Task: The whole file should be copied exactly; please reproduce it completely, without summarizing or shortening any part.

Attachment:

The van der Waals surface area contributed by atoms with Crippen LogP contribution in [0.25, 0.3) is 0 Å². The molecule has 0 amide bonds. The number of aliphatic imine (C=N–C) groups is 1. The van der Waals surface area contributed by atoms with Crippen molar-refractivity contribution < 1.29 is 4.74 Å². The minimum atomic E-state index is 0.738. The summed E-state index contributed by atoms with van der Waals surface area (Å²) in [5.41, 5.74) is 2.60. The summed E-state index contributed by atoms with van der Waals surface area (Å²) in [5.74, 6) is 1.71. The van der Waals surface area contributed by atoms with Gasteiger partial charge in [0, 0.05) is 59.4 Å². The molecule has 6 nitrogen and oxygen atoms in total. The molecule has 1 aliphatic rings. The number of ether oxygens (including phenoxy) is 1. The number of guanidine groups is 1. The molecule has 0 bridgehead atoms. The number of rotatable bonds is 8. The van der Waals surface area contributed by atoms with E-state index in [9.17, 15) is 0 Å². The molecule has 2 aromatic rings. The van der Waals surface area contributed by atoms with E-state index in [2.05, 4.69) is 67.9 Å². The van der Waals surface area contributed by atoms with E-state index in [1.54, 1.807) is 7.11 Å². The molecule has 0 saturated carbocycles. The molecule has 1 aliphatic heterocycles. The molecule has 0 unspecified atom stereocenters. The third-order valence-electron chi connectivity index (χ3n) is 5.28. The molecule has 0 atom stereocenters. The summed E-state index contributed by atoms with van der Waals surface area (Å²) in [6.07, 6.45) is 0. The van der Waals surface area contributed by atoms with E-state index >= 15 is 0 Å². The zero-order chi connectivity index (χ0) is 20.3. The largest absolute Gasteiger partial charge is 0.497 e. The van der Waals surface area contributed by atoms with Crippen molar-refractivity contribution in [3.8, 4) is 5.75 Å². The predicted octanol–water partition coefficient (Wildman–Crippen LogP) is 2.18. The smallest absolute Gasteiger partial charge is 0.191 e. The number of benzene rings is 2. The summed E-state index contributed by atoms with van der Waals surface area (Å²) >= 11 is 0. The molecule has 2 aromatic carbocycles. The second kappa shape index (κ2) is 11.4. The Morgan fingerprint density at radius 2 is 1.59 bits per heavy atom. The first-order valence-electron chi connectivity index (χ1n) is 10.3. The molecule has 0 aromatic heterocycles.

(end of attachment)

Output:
The van der Waals surface area contributed by atoms with Crippen LogP contribution in [0.25, 0.3) is 0 Å². The molecule has 0 amide bonds. The number of aliphatic imine (C=N–C) groups is 1. The van der Waals surface area contributed by atoms with Crippen molar-refractivity contribution < 1.29 is 4.74 Å². The minimum atomic E-state index is 0.738. The summed E-state index contributed by atoms with van der Waals surface area (Å²) in [5.41, 5.74) is 2.60. The summed E-state index contributed by atoms with van der Waals surface area (Å²) in [5.74, 6) is 1.71. The van der Waals surface area contributed by atoms with Gasteiger partial charge in [0, 0.05) is 59.4 Å². The molecule has 6 nitrogen and oxygen atoms in total. The molecule has 1 aliphatic rings. The number of ether oxygens (including phenoxy) is 1. The number of guanidine groups is 1. The molecule has 0 bridgehead atoms. The number of rotatable bonds is 8. The van der Waals surface area contributed by atoms with E-state index in [9.17, 15) is 0 Å². The molecule has 2 aromatic rings. The van der Waals surface area contributed by atoms with E-state index in [2.05, 4.69) is 67.9 Å². The van der Waals surface area contributed by atoms with E-state index in [1.54, 1.807) is 7.11 Å². The molecule has 0 saturated carbocycles. The molecule has 1 aliphatic heterocycles. The molecule has 0 unspecified atom stereocenters. The third-order valence-electron chi connectivity index (χ3n) is 5.28. The molecule has 0 atom stereocenters. The summed E-state index contributed by atoms with van der Waals surface area (Å²) in [6.07, 6.45) is 0. The van der Waals surface area contributed by atoms with E-state index >= 15 is 0 Å². The zero-order chi connectivity index (χ0) is 20.3. The largest absolute Gasteiger partial charge is 0.497 e. The van der Waals surface area contributed by atoms with Crippen molar-refractivity contribution in [3.8, 4) is 5.75 Å². The predicted octanol–water partition coefficient (Wildman–Crippen LogP) is 2.18. The smallest absolute Gasteiger partial charge is 0.191 e. The number of benzene rings is 2. The summed E-state index contributed by atoms with van der Waals surface area (Å²) >= 11 is 0. The molecule has 2 aromatic carbocycles. The second kappa shape index (κ2) is 11.4. The Morgan fingerprint density at radius 2 is 1.59 bits per heavy atom. The first-order valence-electron chi connectivity index (χ1n) is 10.3. The molecule has 0 aromatic heterocycles.